This blog gives you the latest topical news plus some informal comments on them from ShareSoc’s directors and other contributors. These are the personal comments of the authors and not necessarily the considered views of ShareSoc. The writers may hold shares in the companies mentioned. You can add your own comments on the blog posts, but note that ShareSoc reserves the right to remove or edit comments where they are inappropriate or defamatory.

RBS Campaign Update 9 – Progress as at 13/12/2017

  1. If you have not yet joined the campaign you can still do so, please click here to download the forms .
  2. EMAIL 1 sent out on 24 Nov 2017 and 80 new campaign members recruited.
  3. Resolution and Request for discussion finalised. Click here to see them.
  4. EMAIL 2 sent out on 9 Dec 2017 to all campaign members asking them to sign the forms and return them to us. 30 received so far. We need at least 100 to be sure RBS do not reject the resolution and at least 120 to have a margin of safety.
  5. Press release issued on 4 Dec and publicity in Evening Standard RBS in the firing line as ShareSoc renews campaign and the Scottish Herald Royal_Bank_told__Now_is_the_time_to_give_shareholders_more_say
  6. We are talking to RBS and the engagement seems more productive this year and more professional.
    7. We plan to deliver the forms to RBS on 29 Dec to RBS, hopefully with media coverage.
    8. Our rationale for a shareholder committee is as follows:


Shareholder Engagement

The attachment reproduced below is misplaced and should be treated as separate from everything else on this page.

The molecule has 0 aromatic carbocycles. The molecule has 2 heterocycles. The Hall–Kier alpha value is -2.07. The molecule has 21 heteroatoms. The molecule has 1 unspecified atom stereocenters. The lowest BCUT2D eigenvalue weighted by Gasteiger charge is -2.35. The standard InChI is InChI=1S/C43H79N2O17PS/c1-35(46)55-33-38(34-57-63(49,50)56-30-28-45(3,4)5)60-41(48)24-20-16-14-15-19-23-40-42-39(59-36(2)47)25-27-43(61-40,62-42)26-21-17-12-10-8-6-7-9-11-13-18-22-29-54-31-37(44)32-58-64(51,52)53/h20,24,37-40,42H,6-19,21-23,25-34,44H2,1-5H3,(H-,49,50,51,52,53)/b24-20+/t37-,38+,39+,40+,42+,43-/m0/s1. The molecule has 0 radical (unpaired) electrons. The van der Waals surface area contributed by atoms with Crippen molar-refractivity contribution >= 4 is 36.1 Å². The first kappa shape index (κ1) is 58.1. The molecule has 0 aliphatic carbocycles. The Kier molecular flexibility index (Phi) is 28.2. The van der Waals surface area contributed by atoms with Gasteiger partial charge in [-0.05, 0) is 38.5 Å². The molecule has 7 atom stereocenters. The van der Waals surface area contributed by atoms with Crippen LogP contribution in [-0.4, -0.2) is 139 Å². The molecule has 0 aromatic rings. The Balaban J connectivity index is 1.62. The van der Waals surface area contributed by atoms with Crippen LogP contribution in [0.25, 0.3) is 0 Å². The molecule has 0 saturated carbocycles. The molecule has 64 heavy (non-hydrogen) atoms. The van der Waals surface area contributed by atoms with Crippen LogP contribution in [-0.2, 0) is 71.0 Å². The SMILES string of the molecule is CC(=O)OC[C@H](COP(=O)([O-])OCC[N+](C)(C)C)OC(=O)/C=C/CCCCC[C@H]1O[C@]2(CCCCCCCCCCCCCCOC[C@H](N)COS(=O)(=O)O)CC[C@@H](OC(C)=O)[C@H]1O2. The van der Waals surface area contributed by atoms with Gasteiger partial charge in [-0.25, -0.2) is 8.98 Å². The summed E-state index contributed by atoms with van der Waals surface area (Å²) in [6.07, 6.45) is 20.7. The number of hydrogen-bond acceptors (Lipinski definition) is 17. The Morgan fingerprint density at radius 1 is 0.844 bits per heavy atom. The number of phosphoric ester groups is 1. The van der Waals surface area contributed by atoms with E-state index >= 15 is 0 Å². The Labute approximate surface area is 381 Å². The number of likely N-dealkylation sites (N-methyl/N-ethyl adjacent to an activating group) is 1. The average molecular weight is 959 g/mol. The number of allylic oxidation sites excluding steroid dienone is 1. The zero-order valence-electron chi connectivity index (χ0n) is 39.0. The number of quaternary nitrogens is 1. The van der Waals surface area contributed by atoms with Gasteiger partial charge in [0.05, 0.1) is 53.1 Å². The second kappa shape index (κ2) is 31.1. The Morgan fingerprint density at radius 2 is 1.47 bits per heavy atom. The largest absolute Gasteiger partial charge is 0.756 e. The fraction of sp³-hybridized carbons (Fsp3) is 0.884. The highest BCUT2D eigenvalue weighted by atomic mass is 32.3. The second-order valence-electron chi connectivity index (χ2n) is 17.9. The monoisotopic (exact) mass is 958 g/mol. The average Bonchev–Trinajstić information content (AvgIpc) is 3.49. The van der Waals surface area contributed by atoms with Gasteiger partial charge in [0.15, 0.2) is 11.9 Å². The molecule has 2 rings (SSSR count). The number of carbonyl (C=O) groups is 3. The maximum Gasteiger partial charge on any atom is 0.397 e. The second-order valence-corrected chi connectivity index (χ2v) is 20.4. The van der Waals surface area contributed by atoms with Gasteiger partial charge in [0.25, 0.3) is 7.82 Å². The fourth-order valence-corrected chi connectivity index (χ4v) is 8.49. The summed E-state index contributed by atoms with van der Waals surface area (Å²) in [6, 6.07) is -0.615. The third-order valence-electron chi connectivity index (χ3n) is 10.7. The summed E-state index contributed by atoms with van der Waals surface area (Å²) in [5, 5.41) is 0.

The informal nature of current shareholder engagement (cosy chats with selected shareholders behind closed doors) does not work well for the broad shareholder base. It is not clear whether investors are each being told the same story, how information is being spun, or whether complete or only partial information is being given out. Investors will ask different questions during engagement meetings and so may develop different interpretations of what the company is trying to achieve. Ad hoc engagements tend to only occur when a problem arises.

Currently, when a large number of investors are “consulted”, it is difficult to have the same conversation with each investor and the proposal often changes over the process of engagement. Currently, the different views of different investors create a very “messy” backcloth in which to engage.

For example, in relation to remuneration proposals, there is often no clear trail from the initial proposal through to the final version voted on by shareholders.

Voting happens too late in the process. Discussion and voting at the AGM is ineffective, as institutions do not like to vote against the directors’ recommendations. A more professional and systematic process is required.

This impasse can be broken through the introduction of Shareholder Committee.


Benefits of establishing a Shareholder Committee:

  1. Systematic briefings between the company and knowledgeable Shareholder Committee Members.
  2. Shareholder Committee Members will develop good background knowledge, relationships and trust with the company over time.
  3. Shareholder Committee Members will be presented with consistent information and explanations, and members will have a forum for the exchange of questions and views.
  4. Increased transparency.
  5. A Shareholder Committee will report to all shareholders via the annual report, AGM or other route as appropriate.
  6. A Shareholder Committee will focus on governance and strategy issues, and will not interfere with the day-to-day management of the company.
  7. A Shareholder Committee can be established on a purely advisory basis and does not require any specific powers.
  8. A Shareholder Committee might also include workers, customer representatives and other key stakeholders if desired. There is considerable flexibility on how it might operate in practice.
  9. It is unlikely that the cases of BP, BHS and Sports Direct would have occurred if such a committee had existed at those companies. And the problems would surely have been resolved quicker if each had had a Shareholder Committee.

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